Protests sweep Islamic world, fueled by domestic politics, anti-US anger
Protesters who attacked embassies and clashed with police in at least 17 Muslim countries outraged by more than an anti-Islam video.
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"Our religion does not urge us to kill innocent people," says Mr. Aadas. "Today's demonstration is a message to the Western regimes in general and it is not directed against the people. We know that many Americans sympathize with the Palestinians and I have met many of them personally in Gaza."Skip to next paragraph
In Pictures Anger across the Muslim world
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Fundamentalism emerges on the political scene
Anti-US grievances vary from country to country, and are compounded in Tunisia, Libya, Egypt, and Syria by a strong fundamentalist element that has emerged on the political scene. The assault on the US Consulate in Benghazi occurred just hours after Al Qaeda leader Ayman al-Zawahiri called on pro-Al Qaeda groups to "kill the crusaders" to avenge the death in a drone strike of a Libyan leader of the Al Qaeda.
Many Libyans have responded with shock, sadness, and embarrassment to Tuesday's attack. In Benghazi, people took to the streets, with one sign reading in English: "Sorry People of America this is not the behavior of our ISLAM and Profit [sic]."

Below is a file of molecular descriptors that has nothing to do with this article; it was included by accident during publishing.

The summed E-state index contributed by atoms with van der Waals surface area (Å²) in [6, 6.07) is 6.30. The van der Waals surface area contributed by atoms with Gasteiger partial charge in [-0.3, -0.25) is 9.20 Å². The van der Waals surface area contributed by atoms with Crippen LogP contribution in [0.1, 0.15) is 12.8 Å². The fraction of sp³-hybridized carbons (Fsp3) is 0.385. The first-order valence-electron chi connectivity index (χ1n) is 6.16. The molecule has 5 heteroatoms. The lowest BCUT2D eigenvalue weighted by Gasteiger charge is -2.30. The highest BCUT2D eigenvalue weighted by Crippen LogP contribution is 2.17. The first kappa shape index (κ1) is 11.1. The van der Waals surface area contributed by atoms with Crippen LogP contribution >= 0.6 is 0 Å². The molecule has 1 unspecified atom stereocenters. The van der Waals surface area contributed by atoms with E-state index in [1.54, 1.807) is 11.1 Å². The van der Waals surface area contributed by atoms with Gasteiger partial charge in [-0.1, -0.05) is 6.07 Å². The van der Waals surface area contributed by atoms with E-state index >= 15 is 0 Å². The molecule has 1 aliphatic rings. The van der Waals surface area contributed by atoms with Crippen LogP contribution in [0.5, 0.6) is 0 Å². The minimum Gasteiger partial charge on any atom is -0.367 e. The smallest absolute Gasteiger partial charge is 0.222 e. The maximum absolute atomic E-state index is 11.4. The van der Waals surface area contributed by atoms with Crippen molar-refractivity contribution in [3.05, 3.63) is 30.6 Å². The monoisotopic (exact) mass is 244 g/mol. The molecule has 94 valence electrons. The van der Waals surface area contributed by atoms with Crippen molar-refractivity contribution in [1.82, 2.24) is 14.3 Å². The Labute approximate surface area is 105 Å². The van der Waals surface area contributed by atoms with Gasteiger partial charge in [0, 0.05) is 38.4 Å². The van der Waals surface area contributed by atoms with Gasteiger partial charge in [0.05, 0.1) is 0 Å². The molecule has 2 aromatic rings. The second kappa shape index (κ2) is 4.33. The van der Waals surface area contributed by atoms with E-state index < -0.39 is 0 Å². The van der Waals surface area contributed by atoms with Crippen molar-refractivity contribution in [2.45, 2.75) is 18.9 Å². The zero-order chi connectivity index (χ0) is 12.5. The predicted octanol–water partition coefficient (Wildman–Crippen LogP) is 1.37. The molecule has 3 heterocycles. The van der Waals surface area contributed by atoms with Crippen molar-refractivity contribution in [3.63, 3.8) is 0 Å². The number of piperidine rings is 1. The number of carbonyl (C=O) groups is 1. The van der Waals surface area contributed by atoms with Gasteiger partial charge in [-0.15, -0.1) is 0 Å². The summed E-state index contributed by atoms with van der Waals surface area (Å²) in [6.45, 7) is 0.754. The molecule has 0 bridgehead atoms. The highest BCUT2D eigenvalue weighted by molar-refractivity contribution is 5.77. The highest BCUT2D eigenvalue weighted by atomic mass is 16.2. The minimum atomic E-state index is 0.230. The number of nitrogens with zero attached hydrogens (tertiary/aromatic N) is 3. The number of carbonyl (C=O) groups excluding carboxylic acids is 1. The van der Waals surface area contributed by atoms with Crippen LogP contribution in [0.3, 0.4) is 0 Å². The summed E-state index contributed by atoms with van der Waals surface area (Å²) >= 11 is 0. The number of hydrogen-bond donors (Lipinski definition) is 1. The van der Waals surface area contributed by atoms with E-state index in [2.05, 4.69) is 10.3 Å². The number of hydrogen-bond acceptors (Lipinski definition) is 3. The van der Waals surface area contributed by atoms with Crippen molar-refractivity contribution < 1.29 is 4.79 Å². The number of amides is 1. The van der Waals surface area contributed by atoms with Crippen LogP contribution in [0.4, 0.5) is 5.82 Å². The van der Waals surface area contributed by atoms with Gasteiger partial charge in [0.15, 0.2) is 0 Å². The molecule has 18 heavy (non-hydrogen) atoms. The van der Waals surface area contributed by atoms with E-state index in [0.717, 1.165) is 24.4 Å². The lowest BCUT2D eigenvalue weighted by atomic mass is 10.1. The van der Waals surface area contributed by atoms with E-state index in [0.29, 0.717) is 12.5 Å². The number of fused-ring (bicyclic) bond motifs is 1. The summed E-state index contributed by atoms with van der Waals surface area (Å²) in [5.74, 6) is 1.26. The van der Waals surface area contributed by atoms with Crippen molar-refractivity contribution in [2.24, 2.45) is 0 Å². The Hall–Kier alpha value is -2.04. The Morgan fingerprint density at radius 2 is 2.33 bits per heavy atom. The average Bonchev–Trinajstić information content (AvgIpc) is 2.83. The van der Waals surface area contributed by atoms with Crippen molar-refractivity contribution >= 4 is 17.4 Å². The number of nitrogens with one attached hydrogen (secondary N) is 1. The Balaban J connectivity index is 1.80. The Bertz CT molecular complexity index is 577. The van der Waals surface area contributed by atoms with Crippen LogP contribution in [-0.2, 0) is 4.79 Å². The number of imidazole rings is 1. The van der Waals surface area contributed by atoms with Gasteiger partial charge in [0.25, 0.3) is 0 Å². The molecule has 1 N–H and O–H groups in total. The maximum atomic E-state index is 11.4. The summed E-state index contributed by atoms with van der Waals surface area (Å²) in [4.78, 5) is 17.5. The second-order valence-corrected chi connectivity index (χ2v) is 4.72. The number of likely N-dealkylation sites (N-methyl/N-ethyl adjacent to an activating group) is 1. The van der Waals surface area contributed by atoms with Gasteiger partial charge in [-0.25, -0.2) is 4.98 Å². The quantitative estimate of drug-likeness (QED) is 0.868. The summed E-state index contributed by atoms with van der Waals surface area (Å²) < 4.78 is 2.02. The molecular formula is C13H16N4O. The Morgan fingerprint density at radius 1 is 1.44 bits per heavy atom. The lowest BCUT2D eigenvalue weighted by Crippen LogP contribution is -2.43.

"It may have been last minute, but people felt they should do something that very day," says Lamia Abusedra, a culture ministry official from Benghazi. In the days since the attack, Libyans have come forth to voice their regret and insist that Islam is a peaceful religion.
Partially as a result of the US-led NATO effort that ensured the fall of dictator Muammar Qaddafi last year, Libya remains one Arab nation with widespread pro-American sentiment. But Salafist groups and armed militias, the Islamists often harboring anti-US feelings, continue to roam Libya, though authorities today announced the arrest of four suspects in the Benghazi attack.
"In today's sermon, the sheikh spoke against what happened on [Sept. 11], and about the rights of both citizens and foreigners," says Talal Giuma, co-founder of a children's health charity and teacher on Muslim-Christian relations at Tripoli's Algeria Square mosque.
"There's a religious principle that not to thank those who bring you into being is like ingratitude toward God," says Mr. Giuma. "America supported the rebels in the war against Qaddafi, and we should be grateful."
Other Libyans have taken to the Internet to send messages of condolence – and to address those who supported the attack.
"The victory of the prophet is not through breaking, burning, looting, and theft," says one Arabic message that circulated on Facebook. "Those who truly want his victory will make known his mores, life and message."